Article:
Diagnosis

Research shows that most people currently living with dementia have not received a formal diagnosis. In high income countries, only 20-50% of dementia cases are recognised and documented in primary care. This ‘treatment gap’ is certainly much greater in low and middle income countries, with one study in India suggesting 90% remain undiagnosed. If these statistics are extrapolated to other countries worldwide, it suggests that approximately three quarters of people with dementia have not received a diagnosis, and therefore do not have access to treatment, care and organised support that getting a formal diagnosis can provide.

Diagnosis

Doctors may ask questions about health, conduct cognitive tests, and carry out standard medical tests to determine whether to diagnose a person with Alzheimer’s disease. If a doctor thinks a person may have Alzheimer’s, they may refer the person to a specialist, such as a neurologist, for further assessment. Specialists may conduct additional tests, such as brain scans or lab tests of spinal fluid, to help make a diagnosis. These tests measure signs of the disease, such as changes in brain size or levels of certain proteins.

How is Alzheimer’s disease diagnosed?

Doctors use several methods and tools to help determine whether a person who is having memory problems has Alzheimer’s disease.

To diagnose Alzheimer’s, doctors may:

Ask the person and a family member or friend questions about overall health, use of prescription and over-the-counter medicines, diet, past medical problems, ability to carry out daily activities, and changes in behavior and personality.

Conduct tests of memory, problem solving, attention, counting, and language.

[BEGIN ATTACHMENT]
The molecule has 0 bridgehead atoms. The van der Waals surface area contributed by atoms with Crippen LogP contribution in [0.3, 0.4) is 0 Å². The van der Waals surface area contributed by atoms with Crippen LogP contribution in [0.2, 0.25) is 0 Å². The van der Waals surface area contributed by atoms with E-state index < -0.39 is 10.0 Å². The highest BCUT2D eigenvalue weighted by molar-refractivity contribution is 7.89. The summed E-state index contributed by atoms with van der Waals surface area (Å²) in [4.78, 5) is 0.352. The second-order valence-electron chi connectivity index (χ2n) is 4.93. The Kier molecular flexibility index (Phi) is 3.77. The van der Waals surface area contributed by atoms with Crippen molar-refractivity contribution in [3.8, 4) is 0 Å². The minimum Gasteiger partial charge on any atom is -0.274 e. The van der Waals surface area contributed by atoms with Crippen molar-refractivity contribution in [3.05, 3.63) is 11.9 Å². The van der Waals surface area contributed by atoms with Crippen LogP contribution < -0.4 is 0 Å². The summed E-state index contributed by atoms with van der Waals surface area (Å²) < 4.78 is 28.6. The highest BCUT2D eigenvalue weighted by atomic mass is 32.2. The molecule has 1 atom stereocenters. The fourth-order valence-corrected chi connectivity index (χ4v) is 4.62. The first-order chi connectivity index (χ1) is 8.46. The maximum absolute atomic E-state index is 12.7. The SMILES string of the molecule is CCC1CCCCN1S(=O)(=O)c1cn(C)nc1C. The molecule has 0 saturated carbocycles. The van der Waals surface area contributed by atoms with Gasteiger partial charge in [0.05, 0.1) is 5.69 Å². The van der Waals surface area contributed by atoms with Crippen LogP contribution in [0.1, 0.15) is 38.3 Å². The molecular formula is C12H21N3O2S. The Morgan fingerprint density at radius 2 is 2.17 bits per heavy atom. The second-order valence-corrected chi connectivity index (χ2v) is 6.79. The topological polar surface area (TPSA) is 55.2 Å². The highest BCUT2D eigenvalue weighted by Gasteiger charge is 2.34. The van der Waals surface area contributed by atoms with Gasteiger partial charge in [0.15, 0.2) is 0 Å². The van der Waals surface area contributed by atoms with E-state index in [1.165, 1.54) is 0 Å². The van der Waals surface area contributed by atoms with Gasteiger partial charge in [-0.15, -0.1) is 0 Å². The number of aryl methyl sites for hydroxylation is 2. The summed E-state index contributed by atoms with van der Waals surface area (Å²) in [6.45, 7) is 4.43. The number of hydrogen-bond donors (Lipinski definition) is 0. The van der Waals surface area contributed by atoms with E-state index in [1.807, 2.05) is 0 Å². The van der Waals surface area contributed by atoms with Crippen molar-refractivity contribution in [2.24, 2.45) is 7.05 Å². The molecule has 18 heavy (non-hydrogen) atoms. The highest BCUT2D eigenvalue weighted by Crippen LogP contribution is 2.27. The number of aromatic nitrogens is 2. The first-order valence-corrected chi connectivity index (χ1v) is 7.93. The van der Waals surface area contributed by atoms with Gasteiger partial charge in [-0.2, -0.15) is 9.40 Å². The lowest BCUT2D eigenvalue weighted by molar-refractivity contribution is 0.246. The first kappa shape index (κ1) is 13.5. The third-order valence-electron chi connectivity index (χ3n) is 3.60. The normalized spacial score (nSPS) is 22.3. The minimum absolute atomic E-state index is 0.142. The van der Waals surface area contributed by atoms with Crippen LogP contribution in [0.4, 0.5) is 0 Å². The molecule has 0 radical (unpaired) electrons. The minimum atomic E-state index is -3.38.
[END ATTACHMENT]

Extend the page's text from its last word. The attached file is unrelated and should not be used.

Carry out standard medical tests, such as blood and urine tests, to identify other possible causes of the problem.

Perform brain scans, such as computed tomography (CT), magnetic resonance imaging (MRI), or positron emission tomography (PET), to support an Alzheimer’s diagnosis or to rule out other possible causes for symptoms.

These tests may be repeated to give doctors information about how the person’s memory and other cognitive functions are changing over time.

People with memory and thinking concerns should talk to their doctor to find out whether their symptoms are due to Alzheimer’s or another cause, such as stroke, tumor, Parkinson’s disease, sleep disturbances, side effects of medication, an infection, or another type of dementia. Some of these conditions may be treatable and possibly reversible.

If the diagnosis is Alzheimer’s, beginning treatment as early as possible in the disease process could help preserve daily functioning for a while. An early diagnosis also helps families plan for the future. They can take care of financial and legal matters, address potential safety issues, learn about living arrangements, and develop support networks.

In addition, an early diagnosis provides people with more opportunities to participate in clinical trials or other research studies testing possible new treatments for Alzheimer’s.